Most of the early public skirmishing over health care issues has centered around nebulous fears of a “government takeover” of the health care sector. My sense of the state of play in congress, however, is that the votes almost certainly exist for the kind of regulatory overhaul that will change the nature of our health care system for the better. The sticking point is that ensuring the availability of affordable health care involves a substantial up-front expenditure of funds. As Peter Orszag explains, health reform is the best chance to put costs on a sustainable path over the long term. But over the short term, it takes money. And there’s no clear congressional consensus over where to find the money.
Steve Benen observes that the latest CNN polling indicates a similar issue in public opinion. 63 percent say “they would favor an increase in the federal government’s influence over their own health-care plans in an attempt to lower costs and provide coverage to more Americans,” indicating that scare stories about bureaucracy aren’t a key stumbling block. But then they asked:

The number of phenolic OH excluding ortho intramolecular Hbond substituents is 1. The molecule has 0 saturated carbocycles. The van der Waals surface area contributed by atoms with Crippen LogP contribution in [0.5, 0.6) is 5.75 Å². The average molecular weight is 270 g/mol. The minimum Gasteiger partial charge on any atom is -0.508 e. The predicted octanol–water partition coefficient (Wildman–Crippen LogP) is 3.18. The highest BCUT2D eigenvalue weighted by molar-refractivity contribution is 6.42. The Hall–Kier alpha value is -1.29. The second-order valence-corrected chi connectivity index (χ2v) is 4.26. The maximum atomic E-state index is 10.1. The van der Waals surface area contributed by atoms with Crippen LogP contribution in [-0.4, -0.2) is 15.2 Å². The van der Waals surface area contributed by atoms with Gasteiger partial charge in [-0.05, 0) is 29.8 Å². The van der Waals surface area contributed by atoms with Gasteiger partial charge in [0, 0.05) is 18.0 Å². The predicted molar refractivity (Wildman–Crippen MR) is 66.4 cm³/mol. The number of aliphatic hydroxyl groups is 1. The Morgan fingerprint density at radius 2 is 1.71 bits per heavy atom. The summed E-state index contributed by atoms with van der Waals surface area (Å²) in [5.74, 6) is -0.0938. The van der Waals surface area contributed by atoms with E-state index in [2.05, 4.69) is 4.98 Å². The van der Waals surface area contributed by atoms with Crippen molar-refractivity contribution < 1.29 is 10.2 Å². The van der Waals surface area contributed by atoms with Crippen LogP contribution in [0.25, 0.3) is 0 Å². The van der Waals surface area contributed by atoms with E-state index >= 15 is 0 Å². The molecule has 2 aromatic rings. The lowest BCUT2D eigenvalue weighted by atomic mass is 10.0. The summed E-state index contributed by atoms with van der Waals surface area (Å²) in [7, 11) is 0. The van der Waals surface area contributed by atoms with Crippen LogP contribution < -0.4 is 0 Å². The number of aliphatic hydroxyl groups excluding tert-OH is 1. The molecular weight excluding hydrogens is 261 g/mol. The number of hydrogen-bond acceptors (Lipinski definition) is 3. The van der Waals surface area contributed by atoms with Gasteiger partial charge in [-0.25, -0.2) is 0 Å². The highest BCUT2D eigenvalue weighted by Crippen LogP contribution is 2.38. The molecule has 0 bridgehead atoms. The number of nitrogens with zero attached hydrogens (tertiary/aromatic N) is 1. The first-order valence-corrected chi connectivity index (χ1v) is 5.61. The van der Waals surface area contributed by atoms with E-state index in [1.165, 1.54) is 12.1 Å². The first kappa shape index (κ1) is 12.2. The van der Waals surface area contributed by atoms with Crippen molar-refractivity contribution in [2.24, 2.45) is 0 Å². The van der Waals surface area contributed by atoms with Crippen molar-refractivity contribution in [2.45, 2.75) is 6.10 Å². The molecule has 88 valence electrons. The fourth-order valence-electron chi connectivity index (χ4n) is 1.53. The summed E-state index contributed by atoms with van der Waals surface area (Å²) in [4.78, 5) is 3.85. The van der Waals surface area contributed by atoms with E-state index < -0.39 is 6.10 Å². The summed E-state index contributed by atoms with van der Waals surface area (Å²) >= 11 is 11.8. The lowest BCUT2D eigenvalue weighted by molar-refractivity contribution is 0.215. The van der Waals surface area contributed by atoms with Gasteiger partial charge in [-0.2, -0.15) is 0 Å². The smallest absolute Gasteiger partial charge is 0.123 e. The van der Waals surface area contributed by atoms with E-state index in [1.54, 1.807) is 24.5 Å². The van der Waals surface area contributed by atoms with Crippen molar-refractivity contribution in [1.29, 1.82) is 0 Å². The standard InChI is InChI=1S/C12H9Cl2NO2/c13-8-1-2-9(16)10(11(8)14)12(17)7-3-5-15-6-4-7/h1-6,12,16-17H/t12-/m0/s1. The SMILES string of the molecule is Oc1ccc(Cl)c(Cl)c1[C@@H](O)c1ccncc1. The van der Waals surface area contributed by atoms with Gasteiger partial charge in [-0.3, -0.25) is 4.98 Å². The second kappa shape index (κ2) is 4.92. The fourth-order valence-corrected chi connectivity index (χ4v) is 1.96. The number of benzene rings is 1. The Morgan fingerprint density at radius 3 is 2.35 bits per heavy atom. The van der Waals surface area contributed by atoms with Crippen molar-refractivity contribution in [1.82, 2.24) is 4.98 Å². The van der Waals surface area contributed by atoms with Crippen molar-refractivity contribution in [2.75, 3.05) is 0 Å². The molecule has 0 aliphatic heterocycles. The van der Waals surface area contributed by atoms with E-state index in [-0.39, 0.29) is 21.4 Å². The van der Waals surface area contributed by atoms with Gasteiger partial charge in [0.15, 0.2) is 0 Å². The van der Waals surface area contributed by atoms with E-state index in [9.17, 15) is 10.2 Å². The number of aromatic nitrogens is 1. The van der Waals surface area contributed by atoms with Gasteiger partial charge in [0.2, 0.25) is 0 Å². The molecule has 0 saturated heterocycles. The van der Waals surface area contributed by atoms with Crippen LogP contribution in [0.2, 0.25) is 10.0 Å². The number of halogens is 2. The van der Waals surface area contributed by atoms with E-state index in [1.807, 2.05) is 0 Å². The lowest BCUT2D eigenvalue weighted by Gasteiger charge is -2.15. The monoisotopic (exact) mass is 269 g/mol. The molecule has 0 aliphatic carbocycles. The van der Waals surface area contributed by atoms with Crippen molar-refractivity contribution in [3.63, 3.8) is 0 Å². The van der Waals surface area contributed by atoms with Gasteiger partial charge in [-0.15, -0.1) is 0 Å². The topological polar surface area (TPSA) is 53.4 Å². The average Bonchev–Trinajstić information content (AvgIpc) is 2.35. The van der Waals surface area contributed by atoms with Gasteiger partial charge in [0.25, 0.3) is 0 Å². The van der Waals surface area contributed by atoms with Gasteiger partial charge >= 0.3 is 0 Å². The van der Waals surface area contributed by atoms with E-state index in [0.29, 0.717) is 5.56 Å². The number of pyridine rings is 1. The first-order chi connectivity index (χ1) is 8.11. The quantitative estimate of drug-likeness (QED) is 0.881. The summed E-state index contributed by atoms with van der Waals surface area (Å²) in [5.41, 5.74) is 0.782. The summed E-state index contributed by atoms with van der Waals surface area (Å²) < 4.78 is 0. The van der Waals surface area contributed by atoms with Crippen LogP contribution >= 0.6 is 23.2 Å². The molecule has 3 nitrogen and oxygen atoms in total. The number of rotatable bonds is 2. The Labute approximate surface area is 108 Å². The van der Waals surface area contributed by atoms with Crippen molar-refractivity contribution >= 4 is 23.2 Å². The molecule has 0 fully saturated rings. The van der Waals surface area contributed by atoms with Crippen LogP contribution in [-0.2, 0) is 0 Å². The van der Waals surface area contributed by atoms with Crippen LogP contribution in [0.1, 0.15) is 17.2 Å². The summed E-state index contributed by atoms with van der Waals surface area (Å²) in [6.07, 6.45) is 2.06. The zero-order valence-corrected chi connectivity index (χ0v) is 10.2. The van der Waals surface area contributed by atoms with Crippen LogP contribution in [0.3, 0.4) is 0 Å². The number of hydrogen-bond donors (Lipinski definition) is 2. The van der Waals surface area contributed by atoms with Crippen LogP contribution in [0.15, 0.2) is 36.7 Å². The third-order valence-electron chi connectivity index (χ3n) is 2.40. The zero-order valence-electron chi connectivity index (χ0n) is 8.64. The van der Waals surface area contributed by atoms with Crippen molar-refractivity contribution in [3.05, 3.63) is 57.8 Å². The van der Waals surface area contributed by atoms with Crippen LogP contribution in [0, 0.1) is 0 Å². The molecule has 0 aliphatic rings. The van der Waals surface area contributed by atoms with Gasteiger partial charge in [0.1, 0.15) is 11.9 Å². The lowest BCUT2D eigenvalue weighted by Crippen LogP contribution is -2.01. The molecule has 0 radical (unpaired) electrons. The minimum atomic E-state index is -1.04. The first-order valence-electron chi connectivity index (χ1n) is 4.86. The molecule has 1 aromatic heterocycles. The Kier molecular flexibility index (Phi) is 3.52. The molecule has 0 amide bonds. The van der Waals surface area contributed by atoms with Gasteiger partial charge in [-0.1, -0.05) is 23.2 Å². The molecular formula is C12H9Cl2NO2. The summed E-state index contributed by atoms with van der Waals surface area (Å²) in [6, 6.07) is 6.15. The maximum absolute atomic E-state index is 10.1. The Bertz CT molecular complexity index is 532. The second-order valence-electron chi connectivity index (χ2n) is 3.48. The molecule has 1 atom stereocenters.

“Would you prefer a health care reform plan that raises taxes in order to provide health insurance to all Americans, or a plan that does not provide health insurance to all Americans but keeps taxes at current levels?”
The split was 47-47. That’s not deadly. Indeed, I think it suggests that politicians who want to do the right thing have plenty of wiggle room. But the problem is that even if you have a senator who’s willing to raise “taxes” in the face of 47-47 public opinion, you have an additional hurdle when the subject turns to any particular tax.